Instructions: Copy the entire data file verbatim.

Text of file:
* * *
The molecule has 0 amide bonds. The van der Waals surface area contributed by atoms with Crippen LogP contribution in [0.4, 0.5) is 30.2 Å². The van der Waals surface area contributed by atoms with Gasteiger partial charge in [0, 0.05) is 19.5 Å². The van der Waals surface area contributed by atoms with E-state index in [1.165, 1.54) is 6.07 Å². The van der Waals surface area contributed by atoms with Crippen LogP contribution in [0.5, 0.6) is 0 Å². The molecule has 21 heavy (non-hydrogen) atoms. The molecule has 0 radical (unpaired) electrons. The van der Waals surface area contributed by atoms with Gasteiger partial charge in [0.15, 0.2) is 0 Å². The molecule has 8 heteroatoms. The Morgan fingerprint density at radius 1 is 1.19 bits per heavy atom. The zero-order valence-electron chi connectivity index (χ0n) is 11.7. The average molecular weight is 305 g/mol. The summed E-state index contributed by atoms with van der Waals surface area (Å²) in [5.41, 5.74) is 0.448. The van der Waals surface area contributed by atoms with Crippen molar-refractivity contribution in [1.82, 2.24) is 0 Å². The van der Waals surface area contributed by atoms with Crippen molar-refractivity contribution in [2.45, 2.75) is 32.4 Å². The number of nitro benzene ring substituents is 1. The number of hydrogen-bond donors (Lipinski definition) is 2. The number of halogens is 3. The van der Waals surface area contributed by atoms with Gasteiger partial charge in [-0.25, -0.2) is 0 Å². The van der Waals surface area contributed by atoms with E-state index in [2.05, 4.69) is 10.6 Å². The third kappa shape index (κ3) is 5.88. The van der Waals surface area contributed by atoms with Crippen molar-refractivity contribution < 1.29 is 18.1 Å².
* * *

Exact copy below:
The molecule has 0 amide bonds. The van der Waals surface area contributed by atoms with Crippen LogP contribution in [0.4, 0.5) is 30.2 Å². The van der Waals surface area contributed by atoms with Gasteiger partial charge in [0, 0.05) is 19.5 Å². The van der Waals surface area contributed by atoms with E-state index in [1.165, 1.54) is 6.07 Å². The van der Waals surface area contributed by atoms with Crippen LogP contribution in [0.5, 0.6) is 0 Å². The molecule has 21 heavy (non-hydrogen) atoms. The molecule has 0 radical (unpaired) electrons. The van der Waals surface area contributed by atoms with Gasteiger partial charge in [0.15, 0.2) is 0 Å². The molecule has 8 heteroatoms. The Morgan fingerprint density at radius 1 is 1.19 bits per heavy atom. The zero-order valence-electron chi connectivity index (χ0n) is 11.7. The average molecular weight is 305 g/mol. The summed E-state index contributed by atoms with van der Waals surface area (Å²) in [5.41, 5.74) is 0.448. The van der Waals surface area contributed by atoms with Crippen molar-refractivity contribution in [1.82, 2.24) is 0 Å². The van der Waals surface area contributed by atoms with Crippen molar-refractivity contribution in [2.45, 2.75) is 32.4 Å². The number of nitro benzene ring substituents is 1. The number of hydrogen-bond donors (Lipinski definition) is 2. The number of halogens is 3. The van der Waals surface area contributed by atoms with Gasteiger partial charge in [-0.25, -0.2) is 0 Å². The van der Waals surface area contributed by atoms with E-state index in [2.05, 4.69) is 10.6 Å². The third kappa shape index (κ3) is 5.88. The van der Waals surface area contributed by atoms with Crippen molar-refractivity contribution < 1.29 is 18.1 Å².